Asian shares fell on Wednesday and bonds rallied as investor sentiment soured over growing worries about world growth with trade tensions between the United States and China showing no signs of easing.
MSCI’s broadest index of Asia-Pacific shares outside Japan slipped 0.5% after three straight days of gains. Chinese shares started on the back foot but bounced off early losses to be marginally higher. Australian shares ended 0.7% lower while Japan’s Nikkei faltered 1.2%.
In an indication U.S. markets will fall again on Wednesday, E-Minis for the S&P 500 stumbled 0.3%. In early European trading, the pan-region Euro Stoxx 50 futures were down 0.7% as were German DAX futures while those for London’s FTSE and France’s CAC 40 eased 0.6% each.
Risk aversion has increased globally in recent days as fears of world recession resurfaced amid disappointing macro data in major economies. Wins for euroskeptic parties in EU elections as well as a snap poll in Greece and political turmoil in Austria have added to the gloomy outlook.
Italy’s dispute with the European Commission over its budget is also a major overhang for world markets.
In Asia, focus remains on the ongoing Sino-U.S. trade war. President Donald Trump said on Monday that Washington was not prepared to make a deal with China yet. In response, Chinese newspapers warned on Wednesday Beijing is ready to use rare earths to strike back at the United States.
The tariff skirmish is not limited to China, though. Trump has also pressed Japan to reduce its trade imbalance with the United States.
The spectre of prolonged trade friction drove U.S. 10-year yields about 10 basis points below the 3-month rates, an inversion typically seen as a leading indicator of a recession. German Bund yields are also on a slippery slope.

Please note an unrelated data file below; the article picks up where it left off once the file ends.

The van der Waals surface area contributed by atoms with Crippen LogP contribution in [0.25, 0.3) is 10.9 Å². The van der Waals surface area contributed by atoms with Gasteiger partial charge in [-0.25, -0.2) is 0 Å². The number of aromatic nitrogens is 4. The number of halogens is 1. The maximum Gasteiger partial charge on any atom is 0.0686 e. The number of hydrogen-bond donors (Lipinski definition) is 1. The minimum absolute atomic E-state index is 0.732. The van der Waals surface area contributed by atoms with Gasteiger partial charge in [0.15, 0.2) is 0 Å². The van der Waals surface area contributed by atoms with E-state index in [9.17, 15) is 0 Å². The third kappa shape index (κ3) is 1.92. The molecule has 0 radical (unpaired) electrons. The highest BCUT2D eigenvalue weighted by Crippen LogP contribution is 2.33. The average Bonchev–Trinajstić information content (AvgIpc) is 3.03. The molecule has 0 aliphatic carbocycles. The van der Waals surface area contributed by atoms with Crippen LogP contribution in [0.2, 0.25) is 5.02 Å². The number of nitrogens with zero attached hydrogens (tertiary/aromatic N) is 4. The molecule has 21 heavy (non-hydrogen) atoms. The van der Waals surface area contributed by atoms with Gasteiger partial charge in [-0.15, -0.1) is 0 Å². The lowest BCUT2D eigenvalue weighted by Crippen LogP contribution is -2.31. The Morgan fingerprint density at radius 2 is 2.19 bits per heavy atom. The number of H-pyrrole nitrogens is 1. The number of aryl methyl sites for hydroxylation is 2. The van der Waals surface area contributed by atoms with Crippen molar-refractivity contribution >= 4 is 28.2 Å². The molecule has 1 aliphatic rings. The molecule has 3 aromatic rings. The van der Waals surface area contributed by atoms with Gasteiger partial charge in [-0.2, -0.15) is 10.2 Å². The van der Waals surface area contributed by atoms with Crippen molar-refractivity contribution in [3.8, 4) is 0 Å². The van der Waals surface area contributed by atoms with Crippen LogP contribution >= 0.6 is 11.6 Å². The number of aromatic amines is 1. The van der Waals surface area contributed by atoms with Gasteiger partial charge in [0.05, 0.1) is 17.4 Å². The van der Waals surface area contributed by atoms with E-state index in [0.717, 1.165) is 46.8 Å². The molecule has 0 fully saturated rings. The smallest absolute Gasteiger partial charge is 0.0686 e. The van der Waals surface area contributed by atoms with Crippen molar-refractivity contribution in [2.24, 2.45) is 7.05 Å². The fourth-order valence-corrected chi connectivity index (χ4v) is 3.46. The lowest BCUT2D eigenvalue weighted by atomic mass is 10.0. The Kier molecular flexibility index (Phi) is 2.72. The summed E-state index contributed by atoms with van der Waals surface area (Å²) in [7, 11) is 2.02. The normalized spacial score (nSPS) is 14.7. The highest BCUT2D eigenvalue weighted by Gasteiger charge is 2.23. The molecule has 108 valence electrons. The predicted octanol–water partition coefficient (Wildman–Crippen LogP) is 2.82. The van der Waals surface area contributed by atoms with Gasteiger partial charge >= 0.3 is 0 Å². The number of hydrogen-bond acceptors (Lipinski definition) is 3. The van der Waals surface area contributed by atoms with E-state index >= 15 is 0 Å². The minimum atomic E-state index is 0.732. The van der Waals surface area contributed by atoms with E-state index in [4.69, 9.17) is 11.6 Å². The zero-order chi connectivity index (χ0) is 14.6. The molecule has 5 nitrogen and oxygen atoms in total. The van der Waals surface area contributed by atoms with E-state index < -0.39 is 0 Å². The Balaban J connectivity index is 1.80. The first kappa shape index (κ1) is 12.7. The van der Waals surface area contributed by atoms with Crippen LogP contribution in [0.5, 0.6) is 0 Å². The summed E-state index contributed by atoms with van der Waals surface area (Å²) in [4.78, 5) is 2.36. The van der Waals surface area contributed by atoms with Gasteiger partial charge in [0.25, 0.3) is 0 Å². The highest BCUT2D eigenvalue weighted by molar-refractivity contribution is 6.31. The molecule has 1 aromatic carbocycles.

“What I see as more consistent is that typically when the yield curve inverts you get central bank easings. So the question about recession would be would the U.S. Fed ease enough to avoid a recession?” said Chris Rands, Sydney-based fixed income portfolio manager at Nikko Asset Management.
“My reading of what is going on at the moment is that U.S. economic data seems to be flicking away, and the market is starting to tell us that rate cuts will eventually be coming,” Rands added.
U.S. rates futures are pricing in two cuts by the Federal Reserve by the middle of next year to help prop up the country’s economy.
Data this week showed a gauge of U.S. manufacturing activity unexpectedly fell in May from the previous month.
That follows earlier disappointing readings on U.S. manufacturing and industrial output, Rands added.
“The fact that you have got a bit more noise around the trade war now at the same time as manufacturing is rolling over it’s getting people to think that things are a little bit worse than they had expected,” he said.
Analysts at Citi reckon punitive measures against China’s Huawei and other tech firms, as part of the tariff battle, could undermine global productivity growth.
“Technological rivalry is here to stay,” Citi analyst Johanna Chua said in a note, adding “it is hard to be constructive (on) risk assets in Asia at this juncture.”
“We maintain a bias to be long U.S. dollar-Asia…As growth is likely to significantly outweigh inflation concerns, we expect Asian central banks bias will remain on the accommodative side.”
In currencies, activity was muted.
The dollar index was a touch lower at 97.905 but well above a recent two-week trough of 97.547.
The euro was unchanged at $.1.1159 after two straight days of falls while the British pound held at $1.2656.
In commodity markets, oil prices were subdued on Wednesday as worries the Sino-U.S. trade war could trigger a global economic downturn dominated, despite the risk of supply shortfall from U.S. floods and political tensions in the Middle East.
Brent crude was last off 51 cents at $69.60 per barrel while U.S. crude eased 62 cents to $58.52 per barrel.